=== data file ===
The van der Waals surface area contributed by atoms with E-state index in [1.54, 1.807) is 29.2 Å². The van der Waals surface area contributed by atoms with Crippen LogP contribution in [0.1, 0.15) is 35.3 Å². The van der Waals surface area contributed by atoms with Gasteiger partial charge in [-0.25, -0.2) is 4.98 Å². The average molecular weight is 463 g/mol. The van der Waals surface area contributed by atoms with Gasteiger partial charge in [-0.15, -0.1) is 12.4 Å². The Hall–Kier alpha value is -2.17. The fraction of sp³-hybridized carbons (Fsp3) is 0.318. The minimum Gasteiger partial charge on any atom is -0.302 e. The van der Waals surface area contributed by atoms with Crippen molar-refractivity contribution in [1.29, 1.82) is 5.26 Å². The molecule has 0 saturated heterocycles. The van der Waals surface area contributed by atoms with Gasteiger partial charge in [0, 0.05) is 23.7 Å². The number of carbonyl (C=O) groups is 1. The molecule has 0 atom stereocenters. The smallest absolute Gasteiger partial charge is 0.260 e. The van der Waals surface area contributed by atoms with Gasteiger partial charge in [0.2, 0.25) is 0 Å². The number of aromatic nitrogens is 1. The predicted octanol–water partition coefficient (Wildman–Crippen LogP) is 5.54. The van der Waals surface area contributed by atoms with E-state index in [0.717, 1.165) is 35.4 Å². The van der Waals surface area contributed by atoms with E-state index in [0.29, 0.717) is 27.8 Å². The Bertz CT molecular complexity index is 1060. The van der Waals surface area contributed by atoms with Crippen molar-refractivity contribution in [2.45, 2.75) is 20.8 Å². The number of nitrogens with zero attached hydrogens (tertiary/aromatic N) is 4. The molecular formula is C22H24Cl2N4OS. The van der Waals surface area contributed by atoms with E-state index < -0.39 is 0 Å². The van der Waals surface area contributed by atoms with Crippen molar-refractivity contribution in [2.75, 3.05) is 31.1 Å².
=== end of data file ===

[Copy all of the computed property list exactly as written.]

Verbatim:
The van der Waals surface area contributed by atoms with E-state index in [1.54, 1.807) is 29.2 Å². The van der Waals surface area contributed by atoms with Crippen LogP contribution in [0.1, 0.15) is 35.3 Å². The van der Waals surface area contributed by atoms with Gasteiger partial charge in [-0.25, -0.2) is 4.98 Å². The average molecular weight is 463 g/mol. The van der Waals surface area contributed by atoms with Gasteiger partial charge in [-0.15, -0.1) is 12.4 Å². The Hall–Kier alpha value is -2.17. The fraction of sp³-hybridized carbons (Fsp3) is 0.318. The minimum Gasteiger partial charge on any atom is -0.302 e. The van der Waals surface area contributed by atoms with Crippen molar-refractivity contribution in [1.29, 1.82) is 5.26 Å². The molecule has 0 saturated heterocycles. The van der Waals surface area contributed by atoms with Gasteiger partial charge in [0, 0.05) is 23.7 Å². The number of carbonyl (C=O) groups is 1. The molecule has 0 atom stereocenters. The smallest absolute Gasteiger partial charge is 0.260 e. The van der Waals surface area contributed by atoms with Gasteiger partial charge in [0.2, 0.25) is 0 Å². The number of aromatic nitrogens is 1. The predicted octanol–water partition coefficient (Wildman–Crippen LogP) is 5.54. The van der Waals surface area contributed by atoms with E-state index in [0.717, 1.165) is 35.4 Å². The van der Waals surface area contributed by atoms with E-state index in [0.29, 0.717) is 27.8 Å². The Bertz CT molecular complexity index is 1060. The van der Waals surface area contributed by atoms with Crippen molar-refractivity contribution in [2.45, 2.75) is 20.8 Å². The number of nitrogens with zero attached hydrogens (tertiary/aromatic N) is 4. The molecular formula is C22H24Cl2N4OS. The van der Waals surface area contributed by atoms with E-state index < -0.39 is 0 Å². The van der Waals surface area contributed by atoms with Crippen molar-refractivity contribution in [2.75, 3.05) is 31.1 Å².